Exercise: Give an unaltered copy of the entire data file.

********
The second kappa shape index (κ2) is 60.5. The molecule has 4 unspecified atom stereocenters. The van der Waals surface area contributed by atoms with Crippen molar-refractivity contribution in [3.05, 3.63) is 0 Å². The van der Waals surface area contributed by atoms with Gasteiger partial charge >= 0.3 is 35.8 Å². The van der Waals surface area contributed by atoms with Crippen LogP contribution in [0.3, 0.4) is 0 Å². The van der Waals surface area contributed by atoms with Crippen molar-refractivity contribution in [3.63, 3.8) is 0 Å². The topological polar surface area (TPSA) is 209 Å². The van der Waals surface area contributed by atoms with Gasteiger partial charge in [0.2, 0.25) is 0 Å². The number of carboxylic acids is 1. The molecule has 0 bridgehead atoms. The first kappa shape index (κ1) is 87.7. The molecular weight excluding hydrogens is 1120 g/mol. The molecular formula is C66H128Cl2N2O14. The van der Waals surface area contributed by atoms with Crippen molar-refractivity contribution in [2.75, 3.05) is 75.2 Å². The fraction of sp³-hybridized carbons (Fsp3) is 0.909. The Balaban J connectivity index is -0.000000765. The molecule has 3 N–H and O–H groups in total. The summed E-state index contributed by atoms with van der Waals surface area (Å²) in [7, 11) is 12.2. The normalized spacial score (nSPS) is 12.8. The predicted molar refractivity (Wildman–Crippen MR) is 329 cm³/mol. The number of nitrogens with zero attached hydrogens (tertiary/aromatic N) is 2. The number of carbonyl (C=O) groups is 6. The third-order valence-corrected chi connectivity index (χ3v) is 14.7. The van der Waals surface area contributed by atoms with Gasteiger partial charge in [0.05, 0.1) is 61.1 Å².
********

The second kappa shape index (κ2) is 60.5. The molecule has 4 unspecified atom stereocenters. The van der Waals surface area contributed by atoms with Crippen molar-refractivity contribution in [3.05, 3.63) is 0 Å². The van der Waals surface area contributed by atoms with Gasteiger partial charge >= 0.3 is 35.8 Å². The van der Waals surface area contributed by atoms with Crippen LogP contribution in [0.3, 0.4) is 0 Å². The van der Waals surface area contributed by atoms with Crippen molar-refractivity contribution in [3.63, 3.8) is 0 Å². The topological polar surface area (TPSA) is 209 Å². The van der Waals surface area contributed by atoms with Gasteiger partial charge in [0.2, 0.25) is 0 Å². The number of carboxylic acids is 1. The molecule has 0 bridgehead atoms. The first kappa shape index (κ1) is 87.7. The molecular weight excluding hydrogens is 1120 g/mol. The molecular formula is C66H128Cl2N2O14. The van der Waals surface area contributed by atoms with Crippen molar-refractivity contribution in [2.75, 3.05) is 75.2 Å². The fraction of sp³-hybridized carbons (Fsp3) is 0.909. The Balaban J connectivity index is -0.000000765. The molecule has 3 N–H and O–H groups in total. The summed E-state index contributed by atoms with van der Waals surface area (Å²) in [7, 11) is 12.2. The normalized spacial score (nSPS) is 12.8. The predicted molar refractivity (Wildman–Crippen MR) is 329 cm³/mol. The number of nitrogens with zero attached hydrogens (tertiary/aromatic N) is 2. The number of carbonyl (C=O) groups is 6. The third-order valence-corrected chi connectivity index (χ3v) is 14.7. The van der Waals surface area contributed by atoms with Gasteiger partial charge in [0.05, 0.1) is 61.1 Å².